With their most recent release, 2017’s The Dusk in Us, Converge once more showcase why they’ve endured as one of the most prominent acts in metal and hardcore territory.
Blending and bending genre conventions time and again, frequently pushing new boundaries of speed and heaviness, they’ve continuously proven approaching three decades of musical prowess has only served to further hone their skills, with no intentions of slowing down or falling back on anything too formulaic.
The Dusk in Us portrays new heights of music maturity, with front-mixed vocals that aim to be heard and even understood, and instrumentals that are both hectic and tightly refined.
The anticipation for their live show at the Bossanova Ballroom in Portland was impenetrable. The roster consisted of prime choices from the Deathwish label, founded and run by Converge frontman Jacob Bannon.
Hailing from Salt Lake City, openers Cult Leader (former Gaza alums) captivated the crowd with an aggressive, crushing set, bathed in a steady red light that set a fittingly brutal tone. This was my second experience seeing them in Portland, and their name certainly felt appropriate, witnessing the mass of fans packed into the sold-out venue early to catch the beginning of the show for a band that’s deserving of a cult-like following.
Sumac took over shortly after, serving up a heaping dose of shrill, sludgy doom metal.
Guitarist and frontman Aaron Turner (ISIS, Old Man Gloom) commandeered an all-out aural assault with grizzled growls, translucent guitars, the pulverizing bass riffs of Brian Cook (Russian Circles, Botch), and the controlled, sharp percussion of Nick Yacyshyn (Baptists).
The set was hypnotic in its weight, a presence that pinned audience members in place to take in the trio’s mastery.
By the time Converge took the stage, the crowd was frenzied, the excitement tantamount to what you’d expect from the reunion between long-lost friends after a full decade. Indeed, many in attendance were not witnessing the band for the first time (myself included, though the last, and first, time was some thirteen years ago). Immediately opening with “Reptilian,” the closer from their latest album, the band’s unrelenting energy and dexterity were immediately put on display, never faltering during the remainder of their 20 song set, accounting for an encore and the 7.5 minute title track that bisects The Dusk in Us (and in fact, fell right around the middle of the set).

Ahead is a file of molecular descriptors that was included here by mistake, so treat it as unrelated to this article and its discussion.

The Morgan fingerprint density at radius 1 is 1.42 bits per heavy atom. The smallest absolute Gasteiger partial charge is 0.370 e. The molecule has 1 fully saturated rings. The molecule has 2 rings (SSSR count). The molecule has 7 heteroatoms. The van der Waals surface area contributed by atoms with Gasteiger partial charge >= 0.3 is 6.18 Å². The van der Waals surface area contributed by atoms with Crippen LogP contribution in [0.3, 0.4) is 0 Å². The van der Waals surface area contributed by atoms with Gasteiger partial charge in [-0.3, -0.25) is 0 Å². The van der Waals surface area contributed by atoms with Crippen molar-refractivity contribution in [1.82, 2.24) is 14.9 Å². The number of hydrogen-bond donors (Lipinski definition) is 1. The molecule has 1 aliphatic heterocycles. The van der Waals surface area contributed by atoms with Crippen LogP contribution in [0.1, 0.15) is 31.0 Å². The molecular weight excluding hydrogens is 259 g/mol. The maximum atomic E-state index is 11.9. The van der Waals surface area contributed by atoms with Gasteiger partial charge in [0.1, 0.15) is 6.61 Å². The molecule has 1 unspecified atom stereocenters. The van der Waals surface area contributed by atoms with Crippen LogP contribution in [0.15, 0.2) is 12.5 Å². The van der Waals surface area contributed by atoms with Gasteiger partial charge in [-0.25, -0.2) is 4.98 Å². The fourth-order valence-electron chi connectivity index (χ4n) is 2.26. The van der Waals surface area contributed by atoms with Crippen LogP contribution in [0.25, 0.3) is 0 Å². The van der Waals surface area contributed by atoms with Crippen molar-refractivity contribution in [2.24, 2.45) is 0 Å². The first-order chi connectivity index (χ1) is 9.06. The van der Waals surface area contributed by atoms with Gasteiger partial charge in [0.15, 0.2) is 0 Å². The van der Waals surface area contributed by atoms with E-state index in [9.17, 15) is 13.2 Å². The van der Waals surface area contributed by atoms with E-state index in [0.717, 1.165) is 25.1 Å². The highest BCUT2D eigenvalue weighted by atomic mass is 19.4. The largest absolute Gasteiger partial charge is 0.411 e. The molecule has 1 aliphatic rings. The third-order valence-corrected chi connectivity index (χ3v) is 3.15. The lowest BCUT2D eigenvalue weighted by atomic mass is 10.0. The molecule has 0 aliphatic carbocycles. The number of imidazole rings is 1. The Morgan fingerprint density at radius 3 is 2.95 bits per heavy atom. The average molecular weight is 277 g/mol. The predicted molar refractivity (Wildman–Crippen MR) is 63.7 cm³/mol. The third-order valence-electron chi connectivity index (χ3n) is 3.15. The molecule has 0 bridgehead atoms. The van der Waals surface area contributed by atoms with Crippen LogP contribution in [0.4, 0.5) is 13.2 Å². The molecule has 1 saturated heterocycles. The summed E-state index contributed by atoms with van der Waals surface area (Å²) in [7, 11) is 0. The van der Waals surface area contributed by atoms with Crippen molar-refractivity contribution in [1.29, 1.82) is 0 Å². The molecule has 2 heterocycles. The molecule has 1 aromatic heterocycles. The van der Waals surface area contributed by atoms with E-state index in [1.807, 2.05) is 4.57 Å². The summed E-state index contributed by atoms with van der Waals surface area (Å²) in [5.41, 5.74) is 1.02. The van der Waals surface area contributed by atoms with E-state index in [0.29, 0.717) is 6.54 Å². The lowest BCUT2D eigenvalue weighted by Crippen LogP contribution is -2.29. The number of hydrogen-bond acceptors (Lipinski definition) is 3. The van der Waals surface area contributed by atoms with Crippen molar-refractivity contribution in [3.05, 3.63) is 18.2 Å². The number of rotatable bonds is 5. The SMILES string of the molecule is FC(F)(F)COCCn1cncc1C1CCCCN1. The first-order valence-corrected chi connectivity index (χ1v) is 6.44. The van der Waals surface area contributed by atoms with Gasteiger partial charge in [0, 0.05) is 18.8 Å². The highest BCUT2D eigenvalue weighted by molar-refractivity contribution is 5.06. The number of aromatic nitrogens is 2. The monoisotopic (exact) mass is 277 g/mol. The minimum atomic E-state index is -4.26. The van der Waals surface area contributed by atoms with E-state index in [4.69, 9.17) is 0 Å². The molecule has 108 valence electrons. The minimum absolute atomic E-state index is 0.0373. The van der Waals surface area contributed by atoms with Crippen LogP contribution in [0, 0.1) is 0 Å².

Songs from the album were represented throughout (nine of the thirteen in total), while tracks taken from various points in the band’s discography were worked in throughout, spanning the formative years between Jane Doe, which was the beginning of the band’s ongoing four-member lineup, to 2012’s All We Love We Leave Behind.
Hearing such greats as “Dark Horse,” the consecutive pairing of “Heartache” and “Hellbound,” which open 2006’s No Heroes, and the Jane Doe-centric encore, a trilogy of “The Broken Vow,” “Bitter and Then Some,” and “Concubine,” adding less than five additional minutes to the set, led a noisy journey through the majority of Converge’s history as a band, with frequent revisits to the present.
“Wildlife,” among my favorite tracks from their newest release, wasn’t anywhere to be found, though “Trigger,” among the group’s most approachable tracks to date, followed the incredibly frenetic, empowering “Arkhipov Calm.”
Bannon barked his lyrics into the crowd with a deranged energy, occasionally shoving his microphone toward enthusiastic showgoers near the front of the crowd. He stalked the stage with a legitimately gleeful grin on his face between bellows, clearly enjoying himself during the performance.
The instrumental trinity of Kurt Balou’s relentless guitar aptitude, Nate Newton’s composed basslines, and Ben Koller’s drumwork was tight and focused. To see it all on display, after all these years, was truly spectacular.
This was, undoubtedly, a display of greatness forged through over a decade and a half of playing together in their current configuration.
This was the convergence of command and maturation in its most striking form.